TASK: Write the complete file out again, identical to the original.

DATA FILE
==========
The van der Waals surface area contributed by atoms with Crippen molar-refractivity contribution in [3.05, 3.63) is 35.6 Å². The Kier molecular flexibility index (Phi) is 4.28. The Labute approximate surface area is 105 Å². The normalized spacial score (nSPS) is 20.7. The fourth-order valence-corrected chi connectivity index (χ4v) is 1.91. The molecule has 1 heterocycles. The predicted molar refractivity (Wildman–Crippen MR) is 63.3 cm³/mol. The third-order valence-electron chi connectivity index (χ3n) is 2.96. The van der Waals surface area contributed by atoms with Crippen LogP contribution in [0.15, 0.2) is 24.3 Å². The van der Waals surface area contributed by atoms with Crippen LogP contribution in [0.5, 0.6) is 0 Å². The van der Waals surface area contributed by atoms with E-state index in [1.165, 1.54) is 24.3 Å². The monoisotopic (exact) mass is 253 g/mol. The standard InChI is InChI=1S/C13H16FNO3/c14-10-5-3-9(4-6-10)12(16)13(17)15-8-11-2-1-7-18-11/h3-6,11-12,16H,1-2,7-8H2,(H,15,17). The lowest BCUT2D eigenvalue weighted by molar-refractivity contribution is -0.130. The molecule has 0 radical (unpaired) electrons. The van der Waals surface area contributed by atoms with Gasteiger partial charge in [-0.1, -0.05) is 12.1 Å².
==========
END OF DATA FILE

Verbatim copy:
The van der Waals surface area contributed by atoms with Crippen molar-refractivity contribution in [3.05, 3.63) is 35.6 Å². The Kier molecular flexibility index (Phi) is 4.28. The Labute approximate surface area is 105 Å². The normalized spacial score (nSPS) is 20.7. The fourth-order valence-corrected chi connectivity index (χ4v) is 1.91. The molecule has 1 heterocycles. The predicted molar refractivity (Wildman–Crippen MR) is 63.3 cm³/mol. The third-order valence-electron chi connectivity index (χ3n) is 2.96. The van der Waals surface area contributed by atoms with Crippen LogP contribution in [0.15, 0.2) is 24.3 Å². The van der Waals surface area contributed by atoms with Crippen LogP contribution in [0.5, 0.6) is 0 Å². The van der Waals surface area contributed by atoms with E-state index in [1.165, 1.54) is 24.3 Å². The monoisotopic (exact) mass is 253 g/mol. The standard InChI is InChI=1S/C13H16FNO3/c14-10-5-3-9(4-6-10)12(16)13(17)15-8-11-2-1-7-18-11/h3-6,11-12,16H,1-2,7-8H2,(H,15,17). The lowest BCUT2D eigenvalue weighted by molar-refractivity contribution is -0.130. The molecule has 0 radical (unpaired) electrons. The van der Waals surface area contributed by atoms with Gasteiger partial charge in [-0.1, -0.05) is 12.1 Å².